I care about the female orgasm. Really.
I care a lot. Some might say I'm obsessed with the female orgasm. I contemplate the female orgasm often, sometimes for hours at a time. Not to be, well, cocky but you might say I've spent my entire life working on the female orgasm.
Okay, I'll stop.
Filmmaker Liz Canner took a job editing erotic videos for a drug trial for a pharmaceutical company, Vivus, which hoped to be the first company to market what will be, in essence, a female "Viagra," a drug to treat a "new" disease called FSD, Female Sexual Dysfunction that company reported 43% of women to experience.
The problem? There is no "disease" called FSD, at least not according to the healthcare industry or, for that matter, contemporary psychiatry. Initially, Liz gains permission to film the company for her own documentary exploring science and pleasure. As her project develops, Canner begins to suspect that her employer, along with many other companies, might simply be attempting to exploit and potentially endanger the health of women in search of billions in profits.
is a well-researched, entertaining yet troubling documentary that goes inside the medical community and explores the marketing campaigns that are reshaping contemporary healthcare and medical practice that is more concerned with profits than the person.
Canner clearly does take sides on the issue, yet she does a nice job of building a foundation upon which to base her argument that orgasm problems are not specifically organic, rendering a female "Viagra" pointless. Orgasm, Inc.
doesn't, however, minimize female sexual health issues at all. In one of the film's most poignant and effective scenarios, Canner interviews Charletta, a 60ish female who laments her inability to simultaneously orgasm with her husband to such a degree that she agrees to an experimental device called, seriously, an "orgasmatron."
Needless to say, epic fail.
What's not an epic fail is the journey that Charletta travels in the film, a journey that includes self-discovery and a growth of self-acceptance. By removing the mask of "disease," Canner is directly helping to empower women by encouraging true self-exploration, self-understanding, self-acceptance and healing. Canner's research uncovered that the 43% figure used by Vivus actually referred to a wider ranging study that included a wide variety of sexual problems, anxieties and concerns and, most definitely, was not intended to serve as definition of a "sexual disease," a disease essentially created by pharmaceutical companies to justify their research and products.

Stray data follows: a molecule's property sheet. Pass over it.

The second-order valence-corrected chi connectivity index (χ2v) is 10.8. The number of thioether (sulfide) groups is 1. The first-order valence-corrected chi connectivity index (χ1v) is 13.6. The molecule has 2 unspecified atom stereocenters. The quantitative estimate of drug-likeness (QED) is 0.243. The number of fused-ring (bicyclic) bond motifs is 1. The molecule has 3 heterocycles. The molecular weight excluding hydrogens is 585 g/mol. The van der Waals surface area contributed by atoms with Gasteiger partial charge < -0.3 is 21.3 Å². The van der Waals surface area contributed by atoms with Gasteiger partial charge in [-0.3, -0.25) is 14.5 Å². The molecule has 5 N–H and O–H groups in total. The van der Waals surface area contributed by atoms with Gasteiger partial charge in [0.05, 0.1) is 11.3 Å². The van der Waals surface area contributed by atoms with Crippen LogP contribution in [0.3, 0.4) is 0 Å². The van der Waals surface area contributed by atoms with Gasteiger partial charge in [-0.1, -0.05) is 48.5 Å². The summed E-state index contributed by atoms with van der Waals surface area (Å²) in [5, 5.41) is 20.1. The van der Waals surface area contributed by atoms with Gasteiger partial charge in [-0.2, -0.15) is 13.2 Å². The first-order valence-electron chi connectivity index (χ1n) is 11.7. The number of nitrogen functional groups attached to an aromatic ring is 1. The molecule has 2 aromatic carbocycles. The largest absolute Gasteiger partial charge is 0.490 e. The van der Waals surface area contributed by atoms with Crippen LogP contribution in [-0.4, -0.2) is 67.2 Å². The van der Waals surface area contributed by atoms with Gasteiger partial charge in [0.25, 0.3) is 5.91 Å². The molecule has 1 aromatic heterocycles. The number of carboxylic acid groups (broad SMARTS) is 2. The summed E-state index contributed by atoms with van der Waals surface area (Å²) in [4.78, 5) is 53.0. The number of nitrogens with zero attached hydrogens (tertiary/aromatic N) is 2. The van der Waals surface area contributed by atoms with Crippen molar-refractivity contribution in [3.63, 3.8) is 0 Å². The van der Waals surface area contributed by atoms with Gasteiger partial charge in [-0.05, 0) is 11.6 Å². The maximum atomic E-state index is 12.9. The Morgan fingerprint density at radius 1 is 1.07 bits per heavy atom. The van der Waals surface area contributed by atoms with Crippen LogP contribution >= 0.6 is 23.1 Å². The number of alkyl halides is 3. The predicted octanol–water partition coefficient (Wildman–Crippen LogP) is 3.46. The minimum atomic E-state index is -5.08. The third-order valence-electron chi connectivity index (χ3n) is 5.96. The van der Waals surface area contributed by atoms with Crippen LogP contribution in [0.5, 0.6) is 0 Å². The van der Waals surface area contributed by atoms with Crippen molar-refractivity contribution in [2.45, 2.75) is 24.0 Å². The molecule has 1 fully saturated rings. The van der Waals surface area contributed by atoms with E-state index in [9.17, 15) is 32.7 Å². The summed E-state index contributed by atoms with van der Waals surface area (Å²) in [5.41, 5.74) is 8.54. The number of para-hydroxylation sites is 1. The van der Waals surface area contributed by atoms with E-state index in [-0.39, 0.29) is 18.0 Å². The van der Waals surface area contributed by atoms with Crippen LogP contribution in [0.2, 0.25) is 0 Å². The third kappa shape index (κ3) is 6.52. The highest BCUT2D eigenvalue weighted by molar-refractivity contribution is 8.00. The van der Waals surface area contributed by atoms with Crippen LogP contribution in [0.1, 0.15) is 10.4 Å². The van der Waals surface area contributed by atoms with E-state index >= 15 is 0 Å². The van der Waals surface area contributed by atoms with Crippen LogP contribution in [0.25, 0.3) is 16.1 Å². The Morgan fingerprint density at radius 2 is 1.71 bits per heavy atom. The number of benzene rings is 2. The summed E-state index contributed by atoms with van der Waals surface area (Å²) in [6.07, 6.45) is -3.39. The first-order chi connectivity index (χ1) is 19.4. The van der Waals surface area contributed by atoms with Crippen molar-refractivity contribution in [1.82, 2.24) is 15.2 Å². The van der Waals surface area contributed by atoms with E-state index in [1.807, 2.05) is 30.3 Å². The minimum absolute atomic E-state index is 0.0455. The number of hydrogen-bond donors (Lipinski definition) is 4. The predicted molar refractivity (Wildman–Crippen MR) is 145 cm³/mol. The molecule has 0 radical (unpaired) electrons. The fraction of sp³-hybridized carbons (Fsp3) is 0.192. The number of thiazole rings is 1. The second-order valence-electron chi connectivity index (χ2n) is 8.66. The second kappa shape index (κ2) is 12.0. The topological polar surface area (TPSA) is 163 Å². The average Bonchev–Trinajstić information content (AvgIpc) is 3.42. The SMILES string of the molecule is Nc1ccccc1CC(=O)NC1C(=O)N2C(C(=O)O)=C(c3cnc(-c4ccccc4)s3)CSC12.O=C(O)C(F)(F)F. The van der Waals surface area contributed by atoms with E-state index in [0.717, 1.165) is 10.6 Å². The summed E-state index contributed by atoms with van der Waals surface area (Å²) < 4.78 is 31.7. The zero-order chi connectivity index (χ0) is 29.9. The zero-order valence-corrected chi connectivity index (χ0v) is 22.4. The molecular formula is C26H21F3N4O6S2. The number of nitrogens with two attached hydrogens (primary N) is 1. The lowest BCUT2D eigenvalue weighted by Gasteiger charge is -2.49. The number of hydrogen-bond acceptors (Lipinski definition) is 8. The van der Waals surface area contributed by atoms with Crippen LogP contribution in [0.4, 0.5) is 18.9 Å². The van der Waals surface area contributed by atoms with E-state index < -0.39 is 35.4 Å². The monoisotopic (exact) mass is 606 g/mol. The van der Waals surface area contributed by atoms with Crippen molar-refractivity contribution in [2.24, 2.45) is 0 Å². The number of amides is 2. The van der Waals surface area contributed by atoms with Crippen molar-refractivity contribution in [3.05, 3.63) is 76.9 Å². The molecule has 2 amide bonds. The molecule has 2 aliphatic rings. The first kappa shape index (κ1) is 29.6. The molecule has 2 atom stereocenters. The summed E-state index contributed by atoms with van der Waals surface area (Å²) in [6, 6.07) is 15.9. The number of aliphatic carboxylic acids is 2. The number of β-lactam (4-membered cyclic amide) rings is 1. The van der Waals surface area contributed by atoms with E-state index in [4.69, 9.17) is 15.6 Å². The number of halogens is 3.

presents a multi-layered perspective on female sexual health, exploring not only the questionable actions of pharmaceutical companies but also the role the government has to play, specifically during a nicely documented segment involving FDA hearings for the drug Flibanserin. Testimony by the likes of Leonore Tiefer, a clinical associate professor at the New York University School of Medicine, helps to support Canner's clear assertion that the search for an FSD drug is really nothing but a money game.
also speaks out vehemently against a newer trend towards cosmetic vaginal procedures that essentially create "designer vaginas," which Canner and Susan Bennett, a Harvard Medical School professor, regard simply as another form of genital mutilation.
opens February 11th in New York City and March 25th in Los Angeles after being picked up by First Run Features for a limited arthouse run before its inevitable wider DVD release. A must-see for those with a deep interest in women's issues and the world that attempts to exploit them, Orgasm, Inc.
is an insightful and entertaining doc from veteran filmmaker Elizabeth Canner.
© Written by Richard Propes
The Independent Critic
*"Viagra" is a registered trademark of Pfizer Pharmaceuticals.